Moreover, when Congress amended the FLSA in 1974 to cover federal employees generally, it gave no indication that it wished to treat those employees differently from private-sector employees in this respect or that it intended to expose the public fisc to degrees of liability to which private employers are immune. To the contrary, the legislative record reveals an emphasis on ensuring that the FLSA claims of federal employees would be administered "in such a manner as to assure consistency with" the application of the Act "in other sectors of the economy." H.R. Rep. No. 913, 93d Cong., 2d Sess. 28 (1974). As one court observed in reviewing a pre-1974 amendment extending the FLSA to restricted categories of federal employees (see pp. 2-3, supra), Congress "intended to provide for equality of treatment" as between federal employees and their private-sector counterparts, a statutory objective that extends to "the limitations of the Portal-to-Portal Act." Carter, 463 F.2d at 1298-1299; see also AFGE v. OPM, 821 F.2d 761, 769 (D.C. Cir. 1987).9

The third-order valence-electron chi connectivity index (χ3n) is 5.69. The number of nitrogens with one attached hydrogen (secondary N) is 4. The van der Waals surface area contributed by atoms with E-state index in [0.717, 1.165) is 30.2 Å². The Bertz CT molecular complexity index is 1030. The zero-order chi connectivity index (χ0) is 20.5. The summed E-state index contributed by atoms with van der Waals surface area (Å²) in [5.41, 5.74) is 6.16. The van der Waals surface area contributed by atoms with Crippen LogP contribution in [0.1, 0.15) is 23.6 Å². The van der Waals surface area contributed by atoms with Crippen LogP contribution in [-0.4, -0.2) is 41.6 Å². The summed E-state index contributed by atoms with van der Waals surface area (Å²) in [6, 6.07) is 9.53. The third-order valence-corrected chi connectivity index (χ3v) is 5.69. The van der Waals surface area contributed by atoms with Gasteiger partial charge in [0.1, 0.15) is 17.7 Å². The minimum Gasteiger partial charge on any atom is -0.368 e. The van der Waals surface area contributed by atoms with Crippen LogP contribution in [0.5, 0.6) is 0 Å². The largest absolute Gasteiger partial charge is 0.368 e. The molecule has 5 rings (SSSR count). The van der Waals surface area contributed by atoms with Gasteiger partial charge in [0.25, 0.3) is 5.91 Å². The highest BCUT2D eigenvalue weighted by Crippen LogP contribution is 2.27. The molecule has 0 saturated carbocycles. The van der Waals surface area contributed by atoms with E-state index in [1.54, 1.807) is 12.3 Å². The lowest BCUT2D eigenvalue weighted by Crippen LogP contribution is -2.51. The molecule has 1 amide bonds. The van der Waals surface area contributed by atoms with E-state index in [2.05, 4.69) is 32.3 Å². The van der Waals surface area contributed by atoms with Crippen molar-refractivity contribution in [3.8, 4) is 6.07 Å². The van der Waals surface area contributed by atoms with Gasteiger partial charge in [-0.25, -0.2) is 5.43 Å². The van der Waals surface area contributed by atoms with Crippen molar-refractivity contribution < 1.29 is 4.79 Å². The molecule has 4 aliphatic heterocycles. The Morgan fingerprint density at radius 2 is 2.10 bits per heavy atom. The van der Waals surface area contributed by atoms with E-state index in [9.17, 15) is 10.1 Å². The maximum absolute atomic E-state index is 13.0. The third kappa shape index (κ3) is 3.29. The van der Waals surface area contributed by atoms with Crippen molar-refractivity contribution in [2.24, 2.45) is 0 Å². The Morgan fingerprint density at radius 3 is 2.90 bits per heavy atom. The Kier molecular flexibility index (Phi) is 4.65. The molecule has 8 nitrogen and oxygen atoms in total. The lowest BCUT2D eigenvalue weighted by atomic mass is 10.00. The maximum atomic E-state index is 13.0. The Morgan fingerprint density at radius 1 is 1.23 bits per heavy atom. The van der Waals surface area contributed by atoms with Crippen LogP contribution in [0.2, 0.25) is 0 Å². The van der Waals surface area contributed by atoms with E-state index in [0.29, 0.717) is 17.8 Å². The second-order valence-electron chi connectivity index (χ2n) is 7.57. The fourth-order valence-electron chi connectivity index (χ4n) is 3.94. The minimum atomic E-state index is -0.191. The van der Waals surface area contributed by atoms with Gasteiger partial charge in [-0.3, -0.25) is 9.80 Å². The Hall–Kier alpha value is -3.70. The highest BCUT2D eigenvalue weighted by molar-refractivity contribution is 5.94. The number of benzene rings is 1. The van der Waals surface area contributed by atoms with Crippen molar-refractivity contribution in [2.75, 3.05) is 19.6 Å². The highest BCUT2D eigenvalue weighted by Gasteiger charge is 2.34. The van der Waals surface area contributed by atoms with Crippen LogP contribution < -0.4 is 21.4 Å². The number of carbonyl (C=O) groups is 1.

Any doubt about petitioners' failure to show an "unequivocal" waiver of sovereign immunity would be resolved by Section 640 as amended. That provision is significant here not because Congress has the power to "preclud[e] judicial review by implication," Pet. 27 (emphasis omitted), but because any inquiry into whether Congress has unequivocally expressed an intent to waive sovereign immunity must make sense of all relevant provisions of federal law. See, e.g., Lehman v. Nakshian, 453 U.S. 156 (1981). As amended, Section 640 provides that some FLSA claims filed with the GAO before June 30, 1994 are subject to a six-year statute of limitations. The imposition of that six-year limitations period would serve little purpose if, as petitioners contend, all claimants would be entitled to a six-year limitations period in any event. See also Pet. App. 24a-25a.
Even more important, petitioners' position would render the 1995 amendment a nullity. By carving out exceptions to Section 640, that amendment is obviously intended to ensure that some limitations period shorter than six years will apply whenever Section 640 does not. Petitioners' position, however, would entitle claimants to a six-year limitations period whether or not Section 640 applies, and it would drain the 1995 amendment of any significance. That consequence confirms that petitioner's position is wrong, for statutory schemes must be interpreted, if possible, to give each provision operative effect. See, e.g., Walters v. Metropolitan Educ. Enters., Inc., 519 U.S. 202, 209 (1997).10